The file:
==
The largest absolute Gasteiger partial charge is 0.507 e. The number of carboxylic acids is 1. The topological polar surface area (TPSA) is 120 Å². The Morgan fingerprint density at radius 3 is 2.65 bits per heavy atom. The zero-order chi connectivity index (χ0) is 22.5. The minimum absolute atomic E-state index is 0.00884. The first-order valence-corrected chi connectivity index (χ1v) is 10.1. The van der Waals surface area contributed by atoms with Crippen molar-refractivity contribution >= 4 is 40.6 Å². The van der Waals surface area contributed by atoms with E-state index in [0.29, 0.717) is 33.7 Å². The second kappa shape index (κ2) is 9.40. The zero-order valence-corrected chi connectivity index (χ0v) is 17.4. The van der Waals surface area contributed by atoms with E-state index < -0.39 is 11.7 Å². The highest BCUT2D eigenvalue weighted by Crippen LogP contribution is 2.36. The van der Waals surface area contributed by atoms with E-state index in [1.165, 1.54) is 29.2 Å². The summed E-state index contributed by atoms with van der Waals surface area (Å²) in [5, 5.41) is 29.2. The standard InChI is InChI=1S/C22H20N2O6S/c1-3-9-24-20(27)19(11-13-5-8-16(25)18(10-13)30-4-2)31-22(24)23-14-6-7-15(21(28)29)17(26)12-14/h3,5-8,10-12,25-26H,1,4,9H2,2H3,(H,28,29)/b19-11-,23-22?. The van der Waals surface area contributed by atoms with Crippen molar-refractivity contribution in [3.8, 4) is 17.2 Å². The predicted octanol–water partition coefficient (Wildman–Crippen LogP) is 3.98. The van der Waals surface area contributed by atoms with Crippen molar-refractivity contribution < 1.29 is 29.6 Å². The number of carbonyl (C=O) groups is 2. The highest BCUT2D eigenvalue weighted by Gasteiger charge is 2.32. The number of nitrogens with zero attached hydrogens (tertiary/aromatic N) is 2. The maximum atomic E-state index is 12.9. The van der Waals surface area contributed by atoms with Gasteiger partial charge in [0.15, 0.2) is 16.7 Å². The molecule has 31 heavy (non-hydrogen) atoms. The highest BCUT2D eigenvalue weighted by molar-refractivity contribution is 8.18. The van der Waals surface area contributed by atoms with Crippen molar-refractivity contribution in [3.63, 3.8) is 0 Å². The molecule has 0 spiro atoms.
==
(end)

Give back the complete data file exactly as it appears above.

The largest absolute Gasteiger partial charge is 0.507 e. The number of carboxylic acids is 1. The topological polar surface area (TPSA) is 120 Å². The Morgan fingerprint density at radius 3 is 2.65 bits per heavy atom. The zero-order chi connectivity index (χ0) is 22.5. The minimum absolute atomic E-state index is 0.00884. The first-order valence-corrected chi connectivity index (χ1v) is 10.1. The van der Waals surface area contributed by atoms with Crippen molar-refractivity contribution >= 4 is 40.6 Å². The van der Waals surface area contributed by atoms with E-state index in [0.29, 0.717) is 33.7 Å². The second kappa shape index (κ2) is 9.40. The zero-order valence-corrected chi connectivity index (χ0v) is 17.4. The van der Waals surface area contributed by atoms with E-state index < -0.39 is 11.7 Å². The highest BCUT2D eigenvalue weighted by Crippen LogP contribution is 2.36. The van der Waals surface area contributed by atoms with E-state index in [1.165, 1.54) is 29.2 Å². The summed E-state index contributed by atoms with van der Waals surface area (Å²) in [5, 5.41) is 29.2. The standard InChI is InChI=1S/C22H20N2O6S/c1-3-9-24-20(27)19(11-13-5-8-16(25)18(10-13)30-4-2)31-22(24)23-14-6-7-15(21(28)29)17(26)12-14/h3,5-8,10-12,25-26H,1,4,9H2,2H3,(H,28,29)/b19-11-,23-22?. The van der Waals surface area contributed by atoms with Crippen molar-refractivity contribution in [3.8, 4) is 17.2 Å². The predicted octanol–water partition coefficient (Wildman–Crippen LogP) is 3.98. The van der Waals surface area contributed by atoms with Crippen molar-refractivity contribution < 1.29 is 29.6 Å². The number of carbonyl (C=O) groups is 2. The highest BCUT2D eigenvalue weighted by Gasteiger charge is 2.32. The number of nitrogens with zero attached hydrogens (tertiary/aromatic N) is 2. The maximum atomic E-state index is 12.9. The van der Waals surface area contributed by atoms with Gasteiger partial charge in [0.15, 0.2) is 16.7 Å². The molecule has 31 heavy (non-hydrogen) atoms. The highest BCUT2D eigenvalue weighted by molar-refractivity contribution is 8.18. The van der Waals surface area contributed by atoms with Crippen molar-refractivity contribution in [3.63, 3.8) is 0 Å². The molecule has 0 spiro atoms.